Rochelle teacher among finalists for $100,000 Dream Big grant
By Kimberly Watley
ROCHELLE ― Vic Worthington woke up feeling miserable with a cold and planned to take Thursday off.
His boss said no one could cover for him. His wife offered no sympathy either.
With a pocketful of Kleenex and a pounding headache, he headed to Rochelle Middle School, where he is a cross-curricular vocational teacher.
He was called out of his classroom at one point, and about 20 Farmers Insurance representatives and members of the media crept in through the back door. When he returned, he was greeted with applause and learned he's in the finals of the Dream Big Teacher Challenge grant, part of the insurer's Thank America’s Teachers program. He'd applied for the grant in June.
The 100-plus applicants were narrowed to 15, and Worthington is the only teacher from Illinois on that list. The prize is $100,000, and the winner will be determined in online voting.
District manager David Schramm and agent Mark Gillis gave him the news.
“Let me gather my thoughts,” a slightly flushed Worthington said. “Phew! This is pretty cool and if we win, it goes to the whole school. I’ve been fortunate to receive two grants through Monsanto to use in my lab, so this isn’t just for me and my kids. It’s for everyone in the community really.”
His vision, "Full STEAM Ahead," highlights needs of students and the community.
“Years ago, when I was changing jobs, I was able to double my income with information I recalled from middle school," he said. "Mrs. Karen Dye, my science teacher, taught me things that later applied to my life and career. These aren’t things students think about.”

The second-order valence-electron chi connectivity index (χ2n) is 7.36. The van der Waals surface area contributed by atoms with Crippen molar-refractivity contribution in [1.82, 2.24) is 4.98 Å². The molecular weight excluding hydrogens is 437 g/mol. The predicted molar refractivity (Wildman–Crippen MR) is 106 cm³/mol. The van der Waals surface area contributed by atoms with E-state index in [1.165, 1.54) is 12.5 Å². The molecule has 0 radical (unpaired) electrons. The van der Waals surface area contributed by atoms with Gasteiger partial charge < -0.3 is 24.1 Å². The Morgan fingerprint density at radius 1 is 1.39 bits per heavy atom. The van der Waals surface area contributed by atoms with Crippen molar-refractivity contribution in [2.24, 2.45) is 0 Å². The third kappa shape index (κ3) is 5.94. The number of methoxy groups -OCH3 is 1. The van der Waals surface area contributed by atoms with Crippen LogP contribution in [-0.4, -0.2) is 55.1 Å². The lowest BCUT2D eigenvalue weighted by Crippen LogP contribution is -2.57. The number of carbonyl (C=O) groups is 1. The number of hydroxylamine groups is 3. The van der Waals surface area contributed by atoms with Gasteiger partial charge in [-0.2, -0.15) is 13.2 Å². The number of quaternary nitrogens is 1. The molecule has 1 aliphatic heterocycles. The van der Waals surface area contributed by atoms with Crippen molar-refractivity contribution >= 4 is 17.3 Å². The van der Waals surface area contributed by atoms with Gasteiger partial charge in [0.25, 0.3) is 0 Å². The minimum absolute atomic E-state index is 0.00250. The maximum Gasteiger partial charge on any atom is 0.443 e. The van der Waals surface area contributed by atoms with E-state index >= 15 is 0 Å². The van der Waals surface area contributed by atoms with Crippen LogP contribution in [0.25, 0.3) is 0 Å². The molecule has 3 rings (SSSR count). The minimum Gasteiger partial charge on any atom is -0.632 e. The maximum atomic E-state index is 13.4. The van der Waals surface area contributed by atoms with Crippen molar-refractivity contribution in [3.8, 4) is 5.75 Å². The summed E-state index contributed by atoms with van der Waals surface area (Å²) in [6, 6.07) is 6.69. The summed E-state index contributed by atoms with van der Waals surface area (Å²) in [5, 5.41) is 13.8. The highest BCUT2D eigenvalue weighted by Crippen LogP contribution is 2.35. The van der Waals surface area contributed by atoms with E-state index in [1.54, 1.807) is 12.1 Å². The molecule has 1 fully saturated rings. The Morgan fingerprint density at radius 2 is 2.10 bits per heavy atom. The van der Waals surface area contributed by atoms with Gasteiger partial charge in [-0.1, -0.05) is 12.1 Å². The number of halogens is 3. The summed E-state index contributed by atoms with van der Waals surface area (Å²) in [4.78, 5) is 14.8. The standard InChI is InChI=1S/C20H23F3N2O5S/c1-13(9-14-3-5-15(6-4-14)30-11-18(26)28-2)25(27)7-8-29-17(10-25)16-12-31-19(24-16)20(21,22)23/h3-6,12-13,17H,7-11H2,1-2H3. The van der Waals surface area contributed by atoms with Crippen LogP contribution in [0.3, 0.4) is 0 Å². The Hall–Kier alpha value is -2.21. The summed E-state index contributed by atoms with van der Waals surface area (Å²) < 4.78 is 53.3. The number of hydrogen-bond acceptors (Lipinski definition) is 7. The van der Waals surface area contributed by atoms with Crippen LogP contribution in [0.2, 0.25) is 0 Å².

Her lesson in earth science and chemistry and how he was able to use that information to improve his situation is what he longs to teach his own students.
He said STEAM is based on the STEM program, a coalition formed to increase state and federal policymakers' awareness of the vital role science, technology, engineering and mathematics play in economic success for students.
Worthington incorporated art into the concept, believing a child’s creativity is imperative to his success. For two years, he has adapted his ideas, discussing them with colleagues who stand beside him in the endeavor.
State budget cuts have cut school programming across the board. Netting the grant would allow the program to live up to its name.
His effort also is driven by an unemployment rate that is 2 percent higher than the state average, and watching hundreds of agribusiness and industrial jobs in Rochelle go to people who aren't living in the Hub City.
Worthington grew up in Little York, a village in Warren County more than 150 miles southwest of Rockford, and spent hundreds of hours in a tractor seat, tending crops of corn, soybeans and hay. He baled, detasseled corn, cared for livestock and digitized his family farm’s records.